I texted my friend Sarah from Minnesota while sitting on the Boston Common. “I can’t remember the last time I was that scared,” she wrote. Since my parents don’t have texting and no calls were going through, she called them to let them know I was all right, and she posted on my Facebook for anyone who was checking there.

Mile 14
I was at mile 14, not just running but flying. Erica, the woman with a rare disease I was running for, had flown to Boston just to spend the weekend with me and to watch the marathon. I hugged her and high-fived all my colleagues. Erica told me later I looked like I was in heaven in that moment. And I was.

"I'm dying!" at mile 24
I was at mile 24, trying to finish strong. I looked at the crowd and saw my friend Kristin, one of the few people I trust enough to show how weak I was in that moment. “I’m dying!” I yelled to her. “You’re doing so well!” she shouted back. Suddenly, her husband Chad was running beside me. “You’ve got two miles left,” he said. “You are going to do this.” He said it so confidently that I knew he was right. 

I was at mile 6, trotting along and grinning at the crazy crowds. “You are not almost there!” read one of the spectators’ signs. “No I’m not,” I thought. “And that’s awesome because I never want this marathon to end.”

I was in Hopkinton and my colleague and teammate Kai read a note from one of our company’s senior leaders. “I never ran Boston,” he wrote, “and it’s one of the biggest regrets of my life. I hope you all can enjoy every moment, every step.”

I was shivering in the Boston Common, trying to make my text messages go through. “How are you getting home?” texted my friend Courtney. “I don’t know,” I wrote back. Until I can get these texts through and find out everyone’s okay, I don’t really care, I wanted to add. “I can pick you up and drive you home.”

Scenes of Boston – my beloved city, my home – filled my mind as well. 

Boston greeted me with a torrential rain storm. I’d driven halfway across the country with my friend Ann in a rented SUV, and this is how I was welcomed? (Other things that happened in my first few days here: getting locked out of my apartment with a key that didn’t work, trying to correct a wrong turn by driving around the block and ending up lost for 45 minutes, realizing that unlike dorm rooms apartments do not come equipped with toilet paper or shower curtains, having an IKEA adventure that went horribly wrong.) Boston is a city you have to earn the right to call home.

Boston skyline & Longfellow Bridge
I lived in Somerville when I first moved to the area. My first trek into the city proper was, appropriately, on foot. I walked across the Longfellow Bridge and gazed at the beautiful – and to me at the time, intimidating – skyline of the city and marveled that I lived here now. I didn’t yet call this city home.

Boston Public Library courtyard
Given my love of books, the Boston Public Library was one of the first places I visited after moving here. Though I’d heard it was beautiful no one had told me about the lovely outdoor courtyard; discovering it was like entering a fairy tale.

Raven Used Books in Harvard Square
Feelings of awe and envy mingled in equal parts when I walked through Harvard Square for the first time. Everywhere I turned, there was another bookstore, another beautiful brick building. Why didn’t I try to go here for undergrad?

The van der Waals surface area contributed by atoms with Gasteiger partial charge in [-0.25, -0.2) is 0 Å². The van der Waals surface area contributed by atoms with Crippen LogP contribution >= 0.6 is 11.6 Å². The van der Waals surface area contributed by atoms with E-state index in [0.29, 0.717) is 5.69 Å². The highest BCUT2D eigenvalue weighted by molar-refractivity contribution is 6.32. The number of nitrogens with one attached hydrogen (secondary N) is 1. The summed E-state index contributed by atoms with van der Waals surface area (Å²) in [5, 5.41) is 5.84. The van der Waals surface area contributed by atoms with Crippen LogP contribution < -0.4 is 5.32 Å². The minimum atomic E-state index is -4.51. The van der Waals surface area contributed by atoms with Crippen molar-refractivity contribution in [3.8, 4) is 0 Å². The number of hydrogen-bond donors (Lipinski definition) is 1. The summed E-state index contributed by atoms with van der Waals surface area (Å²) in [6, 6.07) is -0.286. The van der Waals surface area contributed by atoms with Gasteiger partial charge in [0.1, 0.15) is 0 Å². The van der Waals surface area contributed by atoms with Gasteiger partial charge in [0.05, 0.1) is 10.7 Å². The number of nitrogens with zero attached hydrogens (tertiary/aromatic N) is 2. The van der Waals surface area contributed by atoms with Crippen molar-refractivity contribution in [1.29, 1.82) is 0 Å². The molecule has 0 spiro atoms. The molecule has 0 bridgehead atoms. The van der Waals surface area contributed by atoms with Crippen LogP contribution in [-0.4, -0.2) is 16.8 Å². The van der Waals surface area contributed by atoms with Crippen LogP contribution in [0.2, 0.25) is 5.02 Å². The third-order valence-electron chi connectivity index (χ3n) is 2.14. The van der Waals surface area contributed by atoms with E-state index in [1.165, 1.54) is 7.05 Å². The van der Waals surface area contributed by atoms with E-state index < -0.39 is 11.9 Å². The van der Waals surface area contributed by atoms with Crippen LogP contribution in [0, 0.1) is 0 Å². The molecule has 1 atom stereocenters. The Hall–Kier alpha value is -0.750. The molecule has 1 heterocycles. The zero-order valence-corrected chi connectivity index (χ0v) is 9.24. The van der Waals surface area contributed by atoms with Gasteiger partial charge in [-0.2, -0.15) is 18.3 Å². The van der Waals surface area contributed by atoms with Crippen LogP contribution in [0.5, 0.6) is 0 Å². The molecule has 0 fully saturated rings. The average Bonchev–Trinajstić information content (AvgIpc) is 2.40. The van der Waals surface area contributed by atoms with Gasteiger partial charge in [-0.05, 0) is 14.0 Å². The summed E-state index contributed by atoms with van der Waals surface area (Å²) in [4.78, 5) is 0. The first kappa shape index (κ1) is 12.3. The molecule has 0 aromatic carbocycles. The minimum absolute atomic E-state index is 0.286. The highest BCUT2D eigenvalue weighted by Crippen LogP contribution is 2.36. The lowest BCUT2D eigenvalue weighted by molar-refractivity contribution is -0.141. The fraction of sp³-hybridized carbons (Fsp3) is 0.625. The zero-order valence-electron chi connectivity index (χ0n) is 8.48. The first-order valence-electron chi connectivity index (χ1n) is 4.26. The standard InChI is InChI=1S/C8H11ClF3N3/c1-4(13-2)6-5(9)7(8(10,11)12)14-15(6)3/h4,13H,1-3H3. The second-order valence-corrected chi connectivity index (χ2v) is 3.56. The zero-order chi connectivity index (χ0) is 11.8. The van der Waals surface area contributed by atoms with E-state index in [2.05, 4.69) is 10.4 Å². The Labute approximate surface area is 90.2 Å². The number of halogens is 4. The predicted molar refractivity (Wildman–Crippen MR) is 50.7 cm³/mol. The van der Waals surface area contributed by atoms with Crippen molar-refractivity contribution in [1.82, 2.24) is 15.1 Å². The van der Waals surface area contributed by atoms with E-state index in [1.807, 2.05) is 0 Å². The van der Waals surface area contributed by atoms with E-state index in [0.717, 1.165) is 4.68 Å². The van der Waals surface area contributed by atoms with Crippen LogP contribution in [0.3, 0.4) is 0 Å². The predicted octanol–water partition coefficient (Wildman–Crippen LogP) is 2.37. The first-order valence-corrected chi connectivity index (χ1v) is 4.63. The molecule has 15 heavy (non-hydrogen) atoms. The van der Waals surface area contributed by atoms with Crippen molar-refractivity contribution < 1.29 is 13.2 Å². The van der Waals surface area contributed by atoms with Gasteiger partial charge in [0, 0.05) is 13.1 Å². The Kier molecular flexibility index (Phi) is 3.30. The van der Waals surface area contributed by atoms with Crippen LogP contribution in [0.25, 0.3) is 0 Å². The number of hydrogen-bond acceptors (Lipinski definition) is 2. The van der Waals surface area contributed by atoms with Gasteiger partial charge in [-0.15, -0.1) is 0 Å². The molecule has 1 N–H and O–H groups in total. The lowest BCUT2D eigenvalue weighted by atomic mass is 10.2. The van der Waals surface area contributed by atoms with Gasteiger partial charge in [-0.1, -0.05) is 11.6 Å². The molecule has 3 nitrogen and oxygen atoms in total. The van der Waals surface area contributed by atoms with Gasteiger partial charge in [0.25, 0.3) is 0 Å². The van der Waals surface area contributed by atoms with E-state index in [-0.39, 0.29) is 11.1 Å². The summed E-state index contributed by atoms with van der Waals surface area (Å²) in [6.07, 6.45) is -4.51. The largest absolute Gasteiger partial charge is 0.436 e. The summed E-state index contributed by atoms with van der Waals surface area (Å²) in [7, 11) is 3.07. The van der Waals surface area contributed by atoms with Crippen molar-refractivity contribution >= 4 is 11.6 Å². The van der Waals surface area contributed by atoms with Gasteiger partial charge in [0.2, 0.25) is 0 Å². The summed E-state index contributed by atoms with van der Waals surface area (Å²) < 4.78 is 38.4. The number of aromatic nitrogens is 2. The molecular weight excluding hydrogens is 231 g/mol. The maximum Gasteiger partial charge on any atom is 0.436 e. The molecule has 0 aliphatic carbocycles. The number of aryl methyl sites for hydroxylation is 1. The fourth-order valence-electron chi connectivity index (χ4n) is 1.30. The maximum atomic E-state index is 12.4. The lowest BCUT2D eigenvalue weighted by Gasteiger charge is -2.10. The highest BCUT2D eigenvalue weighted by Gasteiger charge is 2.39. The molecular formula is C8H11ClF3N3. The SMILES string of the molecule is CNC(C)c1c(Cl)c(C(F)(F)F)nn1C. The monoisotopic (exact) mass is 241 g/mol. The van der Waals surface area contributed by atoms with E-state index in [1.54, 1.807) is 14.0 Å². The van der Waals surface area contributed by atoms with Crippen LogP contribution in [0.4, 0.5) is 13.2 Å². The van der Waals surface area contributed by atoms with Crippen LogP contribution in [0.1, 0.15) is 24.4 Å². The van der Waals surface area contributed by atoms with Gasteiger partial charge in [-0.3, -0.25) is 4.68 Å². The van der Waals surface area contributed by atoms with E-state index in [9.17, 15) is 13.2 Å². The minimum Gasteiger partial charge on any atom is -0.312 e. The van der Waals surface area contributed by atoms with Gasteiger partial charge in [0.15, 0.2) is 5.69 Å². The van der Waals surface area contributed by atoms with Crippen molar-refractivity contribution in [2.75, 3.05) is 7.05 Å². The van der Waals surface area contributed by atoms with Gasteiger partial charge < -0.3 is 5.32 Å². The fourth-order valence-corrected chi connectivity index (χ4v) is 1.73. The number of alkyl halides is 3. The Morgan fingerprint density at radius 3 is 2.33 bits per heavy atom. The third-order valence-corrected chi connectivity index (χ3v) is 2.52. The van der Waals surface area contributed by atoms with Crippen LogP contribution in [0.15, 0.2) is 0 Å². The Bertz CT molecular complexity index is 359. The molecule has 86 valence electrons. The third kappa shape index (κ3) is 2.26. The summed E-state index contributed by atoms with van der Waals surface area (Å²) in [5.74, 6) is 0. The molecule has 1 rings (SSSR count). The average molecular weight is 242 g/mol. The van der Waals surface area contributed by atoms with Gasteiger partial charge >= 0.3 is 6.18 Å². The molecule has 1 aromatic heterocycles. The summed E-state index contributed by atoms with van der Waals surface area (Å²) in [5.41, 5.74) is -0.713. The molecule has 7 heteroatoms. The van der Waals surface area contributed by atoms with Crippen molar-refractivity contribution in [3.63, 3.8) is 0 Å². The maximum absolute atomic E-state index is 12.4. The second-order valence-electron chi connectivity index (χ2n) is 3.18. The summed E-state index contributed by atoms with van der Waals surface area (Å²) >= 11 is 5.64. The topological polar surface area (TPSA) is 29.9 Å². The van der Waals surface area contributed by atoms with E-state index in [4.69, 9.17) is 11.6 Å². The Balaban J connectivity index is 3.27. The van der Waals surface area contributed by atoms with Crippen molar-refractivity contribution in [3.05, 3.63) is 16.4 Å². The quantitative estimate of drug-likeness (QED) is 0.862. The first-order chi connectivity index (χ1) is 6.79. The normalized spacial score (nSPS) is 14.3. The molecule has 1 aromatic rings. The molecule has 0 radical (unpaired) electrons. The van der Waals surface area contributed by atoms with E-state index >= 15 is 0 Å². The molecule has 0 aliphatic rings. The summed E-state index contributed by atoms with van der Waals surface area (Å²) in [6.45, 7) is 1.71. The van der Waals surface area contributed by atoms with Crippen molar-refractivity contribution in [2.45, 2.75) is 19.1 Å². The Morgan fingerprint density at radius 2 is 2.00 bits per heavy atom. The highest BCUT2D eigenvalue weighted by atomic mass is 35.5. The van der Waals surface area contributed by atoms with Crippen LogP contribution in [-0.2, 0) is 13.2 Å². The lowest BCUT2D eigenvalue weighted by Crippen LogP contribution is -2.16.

There was the period in my life when I went to slam poetry every week at the Lizard Lounge, and I wrote articles about Patricia Smith and the National Poetry Slam team. Before I wrote those articles, I’d been afraid I could never be a real writer. 

Emerson College. Park Street Church. Genzyme. These are the places where I grew wings, where I learned how to do things that scare me, where I started to become the person I was always meant to be.

The first time I said, “I’m going home” when I flew from Minnesota back to Boston.

My first run around the Charles River. My first 5K race. My first run after learning some awful Minnesota family news, feeling grateful to have this gruff city to shelter me.

Boston is the city that taught me how to run. Boston is the city that taught me how to be brave even when I’m afraid. Boston is the city that taught me how to fly.

Map of important locations in manhunt
I woke up yesterday morning and discovered that the terrorists weren’t just going after my running community and my marathon. Now they were coming after my work, my home, my friends. The carjacking took place less than a block from my office, the MIT police officer was shot on my typical walking route to and from work, the carjacking victim was released less than a 10-minute walk from my house, the suspects’ home was a street over from my friend’s house and about a mile from mine, the Watertown shoot-out was near one of my favorite running routes and right next to my roommate’s work. All residents of Cambridge, Boston, Watertown, Waltham, Newton, Brookline, and Belmont were asked to stay inside, and all businesses in those areas were asked to close. For the second time in a week, I felt real fear for myself and people I love. 

I don’t like being angry when I don’t have a clear direction to funnel my passion into. But I hate being afraid even more. After an entire day in the house, my fear had faded and I was back to asking the question I’d been asking ever since the marathon: What can I do? 

The answer was the same. I will not be afraid. I will not act on my anger in a destructive way. I will write. I will run. I will keep loving the people in my life and I will keep living my life in my city.

Memorial on Boylston Street
I will postpone my trip to Chicago so that I can walk in my city, heal with my city, cry with my city. I walked along the Charles River today and saw the runners, the flowering trees, the distinctive lines of the Hancock Tower and Prudential Center, the Citgo sign that I’d trained myself to recognize as a beacon of hope at mile 25 of the marathon course. I went to the memorial that has cropped up where Boylston Street is barricaded off and read the “Boston Strong” handwritten notes people have placed there along with flowers and old running shoes.

As I’ve done ever since Monday, I will wear my Boston Marathon jacket as a symbol that beauty, hope, victory, and love cannot be destroyed.